The treatment of the tenant's possessions can be complicated and, if this is an issue, we will discuss the procedure with you. The following is a summary of what may happen where we have to deal with the tenant's belongings. 

If the tenant moves out and leaves their possessions in the property, if:

  1. the tenant has not made any agreement with the landlord about disposal of their possessions
  2. the court has not made an order relating to their possessions
  3. the tenant has not disclaimed (renounced) their possessions the Viscount may remove and store their possessions

We will only remove and store the tenant's possessions if the Landlord has agreed to pay the costs of removal and storage and if the belongings have resale value. If we remove the tenant's possessions, an inventory will be prepared where necessary. The keys to the property will be delivered to the Landlord once the removal is complete. 

Sale of possesions

If the Viscount does remove the tenant's possessions for sale, disposal of the tenant's belongings will be carried out in consultation with the Landlord. This will involve a sale process which will take at least 15 days to complete. The proceeds of sale, after deduction of the Viscount's fees and costs of the sale, will be paid to the Landlord against any outstanding arrears of rent. The landlord may purchase the possessions, at an agreed value, which will also be set off against any outstanding rent.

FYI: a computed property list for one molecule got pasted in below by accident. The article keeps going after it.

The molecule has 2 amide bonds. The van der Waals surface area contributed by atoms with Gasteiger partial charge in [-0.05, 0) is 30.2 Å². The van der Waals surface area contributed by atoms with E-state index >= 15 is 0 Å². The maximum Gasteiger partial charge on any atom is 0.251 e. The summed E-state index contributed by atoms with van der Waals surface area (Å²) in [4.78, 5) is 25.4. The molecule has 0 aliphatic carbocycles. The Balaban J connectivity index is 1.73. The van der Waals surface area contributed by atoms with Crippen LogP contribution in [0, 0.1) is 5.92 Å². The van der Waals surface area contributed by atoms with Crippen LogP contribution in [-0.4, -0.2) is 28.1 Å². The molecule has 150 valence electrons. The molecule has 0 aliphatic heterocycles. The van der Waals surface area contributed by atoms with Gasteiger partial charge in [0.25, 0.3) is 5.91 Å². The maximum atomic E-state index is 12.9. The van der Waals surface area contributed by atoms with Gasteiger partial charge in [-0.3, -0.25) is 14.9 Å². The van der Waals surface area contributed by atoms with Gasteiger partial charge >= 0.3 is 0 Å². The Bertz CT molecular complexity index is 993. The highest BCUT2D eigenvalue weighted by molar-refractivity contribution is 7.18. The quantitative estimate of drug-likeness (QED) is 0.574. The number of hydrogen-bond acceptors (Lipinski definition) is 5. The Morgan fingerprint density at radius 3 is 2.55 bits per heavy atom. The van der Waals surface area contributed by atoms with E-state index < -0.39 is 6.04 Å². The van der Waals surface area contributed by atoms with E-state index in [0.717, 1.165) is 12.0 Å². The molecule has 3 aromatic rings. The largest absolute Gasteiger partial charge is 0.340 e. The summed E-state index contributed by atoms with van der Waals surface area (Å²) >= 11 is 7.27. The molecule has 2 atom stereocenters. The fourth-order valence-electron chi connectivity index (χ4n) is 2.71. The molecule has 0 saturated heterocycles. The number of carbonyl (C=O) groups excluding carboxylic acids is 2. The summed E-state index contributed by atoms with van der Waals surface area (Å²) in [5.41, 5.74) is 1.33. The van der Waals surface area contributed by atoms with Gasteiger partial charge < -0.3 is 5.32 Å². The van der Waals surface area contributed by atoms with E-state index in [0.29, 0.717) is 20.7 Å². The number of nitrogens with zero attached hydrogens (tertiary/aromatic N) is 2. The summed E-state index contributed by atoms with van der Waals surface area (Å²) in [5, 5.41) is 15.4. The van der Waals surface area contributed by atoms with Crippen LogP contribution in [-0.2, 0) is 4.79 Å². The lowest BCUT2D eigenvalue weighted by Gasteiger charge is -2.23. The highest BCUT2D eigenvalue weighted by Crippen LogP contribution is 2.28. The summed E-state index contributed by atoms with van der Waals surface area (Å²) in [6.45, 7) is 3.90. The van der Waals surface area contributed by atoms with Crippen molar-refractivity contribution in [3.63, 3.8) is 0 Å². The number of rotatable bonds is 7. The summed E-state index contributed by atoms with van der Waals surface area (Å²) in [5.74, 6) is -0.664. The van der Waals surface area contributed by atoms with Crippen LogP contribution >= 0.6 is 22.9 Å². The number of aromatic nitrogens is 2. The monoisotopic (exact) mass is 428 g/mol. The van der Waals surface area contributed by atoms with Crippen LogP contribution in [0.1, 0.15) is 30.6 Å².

If the Viscount does not remove the tenant's possessions, they will remain in the property for a period of 15 days. During this time, we will check the premises regularly to ensure no-one has entered them without authorisation. At the end of this period, the Viscount will deliver the keys of the property to the Landlord who may then remove and dispose of the tenant's property.

If the tenant "disclaims" their possessions, by signing a written disclaimer, the Viscount will deliver the keys of the property to the Landlord on completion of the eviction and the Landlord may dispose of the possessions.

Rent arrears

It is likely that the Court will also order payment of any arrears of rent at the same time it makes the eviction order. 

The landlord should also instruct the Viscount to seek to collect the arrears of rent from the tenant. The Viscount will attempt to collect the arrears but this may take some considerable time as progress will depend entirely on the financial situation of the tenant, their income and assets. The Viscount will only pay to the landlord the monies that we are reasonably able to collect from the tenant. The Viscount has discretion to negotiate a payment plan with the tenant that reflects their circumstances.

The Viscount's fees

The Viscount is entitled to charge a fee of £500 for each half day or part half day that the Viscount's officers spend in conducting the eviction. This fee is established in the Stamp Duties and Fees (Jersey) Law 1998.  

The Viscount has a discretion on the final fee charged, which is determined on a case-by-case basis, taking into account, among other things, the amount of work required in each eviction.

The Viscount is also entitled to recover any costs and expenses incurred in an eviction, such as the costs of locksmiths and removal companies.  

The Viscount's fee and any expenses are payable by the Landlord in the first instance. The Court will normally order the tenant to pay these costs. In this case, we will seek to recover them from the tenant and reimburse the amount received to the Landlord.